Dear Sports Fan,
How do punts work in football?
— — —
The punt is a unique and important play in football. Punting is the most common way that possession moves from one team to the other. As such, it’s a transitional moment, and like many transitional moments, it’s fascinating because it has so many different possible outcomes.
To understand the punt, it’s important to have a quick refresher on how downs work in football. In the National Football League, whenever a team has the ball, they have four downs or attempts to move the ball ten yards. Thus, first down and ten means they are on their first chance of four to move the ball ten yards. If they run the ball two yards on their first try, the next down will be called second down and eight (to go). If they try four times and don’t travel ten yards, the other team will get the ball wherever the first team had it when they failed to get those last yards. Instead of allowing that to happen, a team can (and often does) choose to kick the ball. If they are close enough to their opponent’s end-zone, teams will usually try a field goal (kick the ball between the uprights, get three points.) If not, they usually make the decision to punt the ball.
When a team lines up on fourth down to punt the ball, instead of a quarterback behind the center, there’s a specialist player called the punter back there. Being a punter in the NFL is pretty awesome. Last year, punters in the NFL made between $495,000 and $3,250,000! It’s a nice job, but there are only 32 of them around. Punters don’t have quite the pressure on them that field goal kickers do but, like their field goal kicking brethren, they rarely get hit. The punters job is to stand about fifteen yards behind the line of scrimmage, catch the snap that comes spiraling back to him, and then punt the ball.
Lots of things can happen once a team begins to punt:
- If it goes out of bounds, the team that didn’t punt (the receiving team) gets the ball wherever it left the field, no matter how high above the ground it was.
- If the ball lands on the field and no one from the receiving team touches it, the punting team will race down the field and touch the football. The receiving team gets the ball wherever the punting team first touches it.
- If the punt lands in the end-zone or goes out the back of the end-zone, it is a touchback and the receiving team gets the ball on the twenty yard line.
- If a player from the receiving team catches the punt (or picks it up from the ground) he can run with the football. Wherever he gets tackled or goes out of bounds is where the receiving team gets to start with the ball. Normal rules apply to this runner, so if the kicking team can knock the ball out of his hands, that’s a fumble and fair game for anyone to pick up.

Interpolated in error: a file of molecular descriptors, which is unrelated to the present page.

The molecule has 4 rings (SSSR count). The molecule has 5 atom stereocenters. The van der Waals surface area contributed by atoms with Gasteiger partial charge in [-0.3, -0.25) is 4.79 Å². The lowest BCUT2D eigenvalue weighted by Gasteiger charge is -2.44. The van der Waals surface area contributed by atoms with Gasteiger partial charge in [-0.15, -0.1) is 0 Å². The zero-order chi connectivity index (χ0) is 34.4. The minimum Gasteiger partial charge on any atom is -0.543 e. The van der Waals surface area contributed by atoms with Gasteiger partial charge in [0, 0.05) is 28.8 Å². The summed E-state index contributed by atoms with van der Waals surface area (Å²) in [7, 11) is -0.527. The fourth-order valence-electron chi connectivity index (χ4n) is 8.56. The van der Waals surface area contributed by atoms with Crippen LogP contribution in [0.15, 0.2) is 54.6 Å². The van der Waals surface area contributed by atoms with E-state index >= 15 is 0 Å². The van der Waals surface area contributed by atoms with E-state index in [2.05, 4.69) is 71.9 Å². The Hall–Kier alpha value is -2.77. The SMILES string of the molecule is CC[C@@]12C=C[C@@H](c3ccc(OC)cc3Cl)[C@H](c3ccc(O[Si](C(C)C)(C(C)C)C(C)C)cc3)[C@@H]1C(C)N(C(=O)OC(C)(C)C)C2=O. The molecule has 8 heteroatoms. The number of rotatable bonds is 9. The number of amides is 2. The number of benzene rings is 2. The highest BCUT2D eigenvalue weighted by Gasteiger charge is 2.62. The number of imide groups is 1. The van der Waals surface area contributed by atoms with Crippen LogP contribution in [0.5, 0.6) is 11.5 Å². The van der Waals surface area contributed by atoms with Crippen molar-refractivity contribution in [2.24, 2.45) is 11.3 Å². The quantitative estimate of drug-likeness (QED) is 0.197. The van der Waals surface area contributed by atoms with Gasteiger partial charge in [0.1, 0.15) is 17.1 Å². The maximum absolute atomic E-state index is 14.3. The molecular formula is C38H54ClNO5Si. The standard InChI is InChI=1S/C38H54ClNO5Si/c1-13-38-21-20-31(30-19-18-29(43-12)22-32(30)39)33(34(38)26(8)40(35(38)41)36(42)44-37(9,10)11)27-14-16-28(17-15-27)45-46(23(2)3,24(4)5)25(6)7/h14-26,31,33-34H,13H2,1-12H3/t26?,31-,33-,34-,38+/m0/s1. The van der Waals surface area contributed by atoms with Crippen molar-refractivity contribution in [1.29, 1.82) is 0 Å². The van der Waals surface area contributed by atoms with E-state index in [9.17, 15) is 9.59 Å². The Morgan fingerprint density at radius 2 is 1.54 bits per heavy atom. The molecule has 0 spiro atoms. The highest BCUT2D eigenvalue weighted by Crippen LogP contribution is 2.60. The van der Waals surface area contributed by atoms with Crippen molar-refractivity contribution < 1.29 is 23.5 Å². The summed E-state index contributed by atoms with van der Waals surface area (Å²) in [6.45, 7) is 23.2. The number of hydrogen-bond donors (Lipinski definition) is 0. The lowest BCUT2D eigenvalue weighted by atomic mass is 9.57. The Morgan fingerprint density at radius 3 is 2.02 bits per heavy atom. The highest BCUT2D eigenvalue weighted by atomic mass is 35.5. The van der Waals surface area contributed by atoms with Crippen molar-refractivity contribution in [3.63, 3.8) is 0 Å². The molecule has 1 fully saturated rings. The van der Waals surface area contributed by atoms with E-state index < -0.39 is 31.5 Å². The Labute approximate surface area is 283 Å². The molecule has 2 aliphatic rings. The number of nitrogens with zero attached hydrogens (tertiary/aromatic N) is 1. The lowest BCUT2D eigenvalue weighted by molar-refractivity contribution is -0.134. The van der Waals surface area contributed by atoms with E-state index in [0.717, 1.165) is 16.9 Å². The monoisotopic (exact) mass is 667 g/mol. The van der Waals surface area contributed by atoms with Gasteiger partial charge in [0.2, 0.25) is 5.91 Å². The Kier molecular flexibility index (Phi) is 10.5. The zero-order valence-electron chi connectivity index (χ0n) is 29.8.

- If someone on the receiving team tries to catch the ball but he flubs it and it falls to the ground, or if the punt just bounces off anyone from the receiving team, then the kicking team can grab the ball and they get it back for their offense! There’s usually a wild free-for-all when this happens.
- Because it’s potentially pretty dangerous to be looking up in the air to catch a punt while players from the kicking team are sprinting at you trying to hit you as hard as they can, the player from the receiving team who is tasked with catching the ball can call a Fair Catch by waving their hand up in the air before catching the punt. If they call a fair catch, the opposing team is not allowed to hit them but they cannot run with the ball either. The receiving team gets the ball wherever it is caught.
- The punt can be blocked by the receiving team before it gets going. When this happens, there’s a scramble to grab the ball. If the receiving team, which blocked the ball, gets it first, they can run with it as far as they can. If the kicking team gets it, they give up possession wherever they get control of the ball. In the odd case that the kicking team catches the blocked punt before it hits the ground, they can run with it!
Football is all about technicalities, isn’t it? They’re more fun when you understand them. Tomorrow, we’ll take a look at how punts can be exciting for each team.
Thanks for your question,